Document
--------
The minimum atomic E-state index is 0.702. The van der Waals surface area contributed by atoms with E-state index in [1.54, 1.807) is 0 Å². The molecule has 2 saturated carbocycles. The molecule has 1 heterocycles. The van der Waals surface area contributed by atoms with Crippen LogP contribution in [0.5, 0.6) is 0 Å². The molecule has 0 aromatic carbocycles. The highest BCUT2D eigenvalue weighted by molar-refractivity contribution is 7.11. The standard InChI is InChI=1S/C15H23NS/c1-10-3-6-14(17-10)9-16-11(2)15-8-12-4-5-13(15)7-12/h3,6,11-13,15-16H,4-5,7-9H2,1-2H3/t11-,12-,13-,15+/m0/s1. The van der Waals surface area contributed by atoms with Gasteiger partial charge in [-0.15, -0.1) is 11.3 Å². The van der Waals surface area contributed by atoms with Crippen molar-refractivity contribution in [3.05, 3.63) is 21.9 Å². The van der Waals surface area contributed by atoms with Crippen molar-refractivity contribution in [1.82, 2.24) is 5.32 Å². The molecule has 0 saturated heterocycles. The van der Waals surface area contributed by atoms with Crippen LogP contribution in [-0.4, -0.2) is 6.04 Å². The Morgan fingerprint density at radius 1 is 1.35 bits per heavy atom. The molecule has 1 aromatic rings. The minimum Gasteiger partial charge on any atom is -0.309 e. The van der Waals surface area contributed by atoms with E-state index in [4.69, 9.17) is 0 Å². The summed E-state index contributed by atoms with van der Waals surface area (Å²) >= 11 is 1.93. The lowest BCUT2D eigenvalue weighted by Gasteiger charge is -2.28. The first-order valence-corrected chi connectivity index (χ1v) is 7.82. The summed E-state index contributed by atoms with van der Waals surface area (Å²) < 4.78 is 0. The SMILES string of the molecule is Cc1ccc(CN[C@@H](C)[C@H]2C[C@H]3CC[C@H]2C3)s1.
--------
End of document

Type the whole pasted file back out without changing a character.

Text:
The minimum atomic E-state index is 0.702. The van der Waals surface area contributed by atoms with E-state index in [1.54, 1.807) is 0 Å². The molecule has 2 saturated carbocycles. The molecule has 1 heterocycles. The van der Waals surface area contributed by atoms with Crippen LogP contribution in [0.5, 0.6) is 0 Å². The molecule has 0 aromatic carbocycles. The highest BCUT2D eigenvalue weighted by molar-refractivity contribution is 7.11. The standard InChI is InChI=1S/C15H23NS/c1-10-3-6-14(17-10)9-16-11(2)15-8-12-4-5-13(15)7-12/h3,6,11-13,15-16H,4-5,7-9H2,1-2H3/t11-,12-,13-,15+/m0/s1. The van der Waals surface area contributed by atoms with Gasteiger partial charge in [-0.15, -0.1) is 11.3 Å². The van der Waals surface area contributed by atoms with Crippen molar-refractivity contribution in [3.05, 3.63) is 21.9 Å². The van der Waals surface area contributed by atoms with Crippen molar-refractivity contribution in [1.82, 2.24) is 5.32 Å². The molecule has 0 saturated heterocycles. The van der Waals surface area contributed by atoms with Crippen LogP contribution in [-0.4, -0.2) is 6.04 Å². The Morgan fingerprint density at radius 1 is 1.35 bits per heavy atom. The molecule has 1 aromatic rings. The minimum Gasteiger partial charge on any atom is -0.309 e. The van der Waals surface area contributed by atoms with E-state index in [4.69, 9.17) is 0 Å². The summed E-state index contributed by atoms with van der Waals surface area (Å²) >= 11 is 1.93. The lowest BCUT2D eigenvalue weighted by Gasteiger charge is -2.28. The first-order valence-corrected chi connectivity index (χ1v) is 7.82. The summed E-state index contributed by atoms with van der Waals surface area (Å²) < 4.78 is 0. The SMILES string of the molecule is Cc1ccc(CN[C@@H](C)[C@H]2C[C@H]3CC[C@H]2C3)s1.